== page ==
The first important thing that Toby learns is that humans colonized hundreds of far-flung worlds thanks to one of his family’s inventions. However, because faster-than-light travel doesn’t exist and most of the colonized worlds are short on natural resources, the only way for the colonies to survive and trade with each other is for every world to go into cryosleep for set periods of time at the same time. While everyone is in cryosleep, ships travel vast distances and limited resources build up enough to keep them alive. In the lockstep society founded by Toby’s family, this means thirty years of cryosleep for every month of time spent awake in real-time or “fast time”.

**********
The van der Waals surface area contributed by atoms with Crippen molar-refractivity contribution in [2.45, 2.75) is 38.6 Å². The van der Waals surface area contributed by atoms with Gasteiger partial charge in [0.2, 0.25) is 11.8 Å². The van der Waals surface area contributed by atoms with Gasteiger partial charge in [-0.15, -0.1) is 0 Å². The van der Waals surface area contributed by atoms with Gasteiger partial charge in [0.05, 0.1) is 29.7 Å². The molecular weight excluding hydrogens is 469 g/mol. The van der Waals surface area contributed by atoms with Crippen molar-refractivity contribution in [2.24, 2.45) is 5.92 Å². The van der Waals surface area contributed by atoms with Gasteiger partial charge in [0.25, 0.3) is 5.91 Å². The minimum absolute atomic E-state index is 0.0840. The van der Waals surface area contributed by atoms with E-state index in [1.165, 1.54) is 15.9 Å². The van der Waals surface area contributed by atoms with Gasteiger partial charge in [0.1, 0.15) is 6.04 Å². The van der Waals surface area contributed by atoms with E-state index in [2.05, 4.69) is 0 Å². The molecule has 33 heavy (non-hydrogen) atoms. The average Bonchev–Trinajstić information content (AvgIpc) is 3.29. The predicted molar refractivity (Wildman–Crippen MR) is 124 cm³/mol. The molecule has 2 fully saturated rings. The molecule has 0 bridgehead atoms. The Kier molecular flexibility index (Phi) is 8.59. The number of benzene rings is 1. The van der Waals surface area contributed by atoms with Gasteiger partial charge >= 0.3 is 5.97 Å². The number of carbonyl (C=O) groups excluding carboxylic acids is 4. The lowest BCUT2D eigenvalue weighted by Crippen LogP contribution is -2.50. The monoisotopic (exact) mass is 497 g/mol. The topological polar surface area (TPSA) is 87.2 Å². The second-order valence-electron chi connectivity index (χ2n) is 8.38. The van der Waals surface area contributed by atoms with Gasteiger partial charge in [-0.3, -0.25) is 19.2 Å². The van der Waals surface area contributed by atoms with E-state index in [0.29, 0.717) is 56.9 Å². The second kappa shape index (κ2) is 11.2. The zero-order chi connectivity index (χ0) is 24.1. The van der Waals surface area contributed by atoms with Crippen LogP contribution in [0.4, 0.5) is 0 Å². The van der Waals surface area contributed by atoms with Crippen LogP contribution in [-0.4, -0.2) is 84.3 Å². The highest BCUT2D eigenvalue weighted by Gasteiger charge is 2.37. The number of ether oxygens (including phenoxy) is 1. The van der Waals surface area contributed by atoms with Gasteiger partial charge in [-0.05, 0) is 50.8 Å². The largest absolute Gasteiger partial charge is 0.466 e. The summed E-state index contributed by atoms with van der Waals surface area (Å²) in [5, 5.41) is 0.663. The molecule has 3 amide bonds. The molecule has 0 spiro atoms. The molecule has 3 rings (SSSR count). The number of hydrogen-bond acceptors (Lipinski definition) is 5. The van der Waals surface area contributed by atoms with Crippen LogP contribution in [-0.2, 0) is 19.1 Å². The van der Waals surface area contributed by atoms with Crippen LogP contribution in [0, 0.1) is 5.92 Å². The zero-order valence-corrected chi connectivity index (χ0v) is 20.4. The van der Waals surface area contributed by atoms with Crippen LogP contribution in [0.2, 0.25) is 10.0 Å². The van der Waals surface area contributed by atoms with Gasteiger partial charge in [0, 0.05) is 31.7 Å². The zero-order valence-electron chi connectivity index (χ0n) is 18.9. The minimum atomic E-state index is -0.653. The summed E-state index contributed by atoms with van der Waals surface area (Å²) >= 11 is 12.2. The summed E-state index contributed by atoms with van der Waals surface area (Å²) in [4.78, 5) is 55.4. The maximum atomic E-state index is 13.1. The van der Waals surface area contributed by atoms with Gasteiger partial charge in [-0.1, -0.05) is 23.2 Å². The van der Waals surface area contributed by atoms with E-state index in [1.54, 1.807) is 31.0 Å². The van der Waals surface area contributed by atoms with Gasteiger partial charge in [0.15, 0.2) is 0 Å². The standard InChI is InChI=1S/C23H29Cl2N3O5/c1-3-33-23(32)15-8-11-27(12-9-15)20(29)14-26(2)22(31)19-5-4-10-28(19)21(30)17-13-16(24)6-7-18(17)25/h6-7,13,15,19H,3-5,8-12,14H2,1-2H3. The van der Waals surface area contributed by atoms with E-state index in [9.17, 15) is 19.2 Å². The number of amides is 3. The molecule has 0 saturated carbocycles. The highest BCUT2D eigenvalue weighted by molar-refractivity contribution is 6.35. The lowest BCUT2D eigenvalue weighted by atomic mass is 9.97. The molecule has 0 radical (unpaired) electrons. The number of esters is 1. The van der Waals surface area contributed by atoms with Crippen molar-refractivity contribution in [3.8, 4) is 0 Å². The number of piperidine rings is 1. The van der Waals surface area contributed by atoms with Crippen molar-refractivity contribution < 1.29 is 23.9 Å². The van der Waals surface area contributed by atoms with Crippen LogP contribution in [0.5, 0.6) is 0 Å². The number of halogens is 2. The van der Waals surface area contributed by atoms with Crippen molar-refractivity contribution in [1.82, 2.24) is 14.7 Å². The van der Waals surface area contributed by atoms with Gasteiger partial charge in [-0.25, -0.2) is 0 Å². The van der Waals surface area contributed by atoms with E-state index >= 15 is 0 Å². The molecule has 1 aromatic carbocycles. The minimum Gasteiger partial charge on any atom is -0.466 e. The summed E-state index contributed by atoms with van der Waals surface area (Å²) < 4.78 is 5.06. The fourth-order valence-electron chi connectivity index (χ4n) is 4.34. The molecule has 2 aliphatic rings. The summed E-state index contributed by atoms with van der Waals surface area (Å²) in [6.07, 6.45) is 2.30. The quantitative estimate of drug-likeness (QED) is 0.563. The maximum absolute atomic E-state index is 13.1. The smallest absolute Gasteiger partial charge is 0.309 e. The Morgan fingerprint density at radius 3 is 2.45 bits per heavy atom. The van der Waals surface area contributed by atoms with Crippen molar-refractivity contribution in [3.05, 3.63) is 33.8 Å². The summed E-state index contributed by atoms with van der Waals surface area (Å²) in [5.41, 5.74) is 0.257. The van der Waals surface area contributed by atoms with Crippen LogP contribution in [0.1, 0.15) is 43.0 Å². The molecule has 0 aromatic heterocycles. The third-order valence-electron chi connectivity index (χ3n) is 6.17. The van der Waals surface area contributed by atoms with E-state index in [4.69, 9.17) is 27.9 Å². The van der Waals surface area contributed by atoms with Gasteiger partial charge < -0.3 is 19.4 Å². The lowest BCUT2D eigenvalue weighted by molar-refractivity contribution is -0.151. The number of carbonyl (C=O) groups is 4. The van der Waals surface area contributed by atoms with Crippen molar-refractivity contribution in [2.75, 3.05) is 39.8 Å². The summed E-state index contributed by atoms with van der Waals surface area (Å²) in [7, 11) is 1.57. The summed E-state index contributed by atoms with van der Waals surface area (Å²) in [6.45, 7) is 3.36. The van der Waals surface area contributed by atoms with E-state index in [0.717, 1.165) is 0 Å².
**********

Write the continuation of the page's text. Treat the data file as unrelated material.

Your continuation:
This leads to Toby’s second discovery, which is that despite the fact that huge amounts of time have passed since he left on his ill-fated trip, some of his immediate family members are still alive. The problem is that they are now infinitely powerful, decades older than when he last saw them, and, much to his surprise, bent on killing him just for existing.

It turns out that while Toby was gone, his family members not only cemented their control over a huge society of hundreds of worlds, but also built up an intricate mythology behind his disappearance. His reappearance in their world threatens their control, and he soon finds himself running from the man and woman he used to call his little brother and sister.